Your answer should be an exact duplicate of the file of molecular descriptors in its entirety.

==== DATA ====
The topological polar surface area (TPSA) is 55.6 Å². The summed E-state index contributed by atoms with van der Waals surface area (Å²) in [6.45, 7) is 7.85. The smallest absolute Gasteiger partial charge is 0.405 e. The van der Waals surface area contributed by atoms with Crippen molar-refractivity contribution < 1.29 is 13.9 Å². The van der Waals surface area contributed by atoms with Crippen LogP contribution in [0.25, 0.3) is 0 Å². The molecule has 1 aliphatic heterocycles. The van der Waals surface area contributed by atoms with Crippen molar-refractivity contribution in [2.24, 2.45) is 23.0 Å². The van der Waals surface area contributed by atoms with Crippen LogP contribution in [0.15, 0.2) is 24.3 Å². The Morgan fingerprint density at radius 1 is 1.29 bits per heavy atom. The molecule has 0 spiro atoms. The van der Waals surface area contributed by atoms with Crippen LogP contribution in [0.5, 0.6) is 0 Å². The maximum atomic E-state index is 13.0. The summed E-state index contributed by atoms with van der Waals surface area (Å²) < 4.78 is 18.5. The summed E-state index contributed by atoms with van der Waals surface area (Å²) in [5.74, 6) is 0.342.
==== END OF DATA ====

The topological polar surface area (TPSA) is 55.6 Å². The summed E-state index contributed by atoms with van der Waals surface area (Å²) in [6.45, 7) is 7.85. The smallest absolute Gasteiger partial charge is 0.405 e. The van der Waals surface area contributed by atoms with Crippen molar-refractivity contribution < 1.29 is 13.9 Å². The van der Waals surface area contributed by atoms with Crippen LogP contribution in [0.25, 0.3) is 0 Å². The molecule has 1 aliphatic heterocycles. The van der Waals surface area contributed by atoms with Crippen molar-refractivity contribution in [2.24, 2.45) is 23.0 Å². The van der Waals surface area contributed by atoms with Crippen LogP contribution in [0.15, 0.2) is 24.3 Å². The Morgan fingerprint density at radius 1 is 1.29 bits per heavy atom. The molecule has 0 spiro atoms. The van der Waals surface area contributed by atoms with Crippen LogP contribution in [0.5, 0.6) is 0 Å². The maximum atomic E-state index is 13.0. The summed E-state index contributed by atoms with van der Waals surface area (Å²) < 4.78 is 18.5. The summed E-state index contributed by atoms with van der Waals surface area (Å²) in [5.74, 6) is 0.342.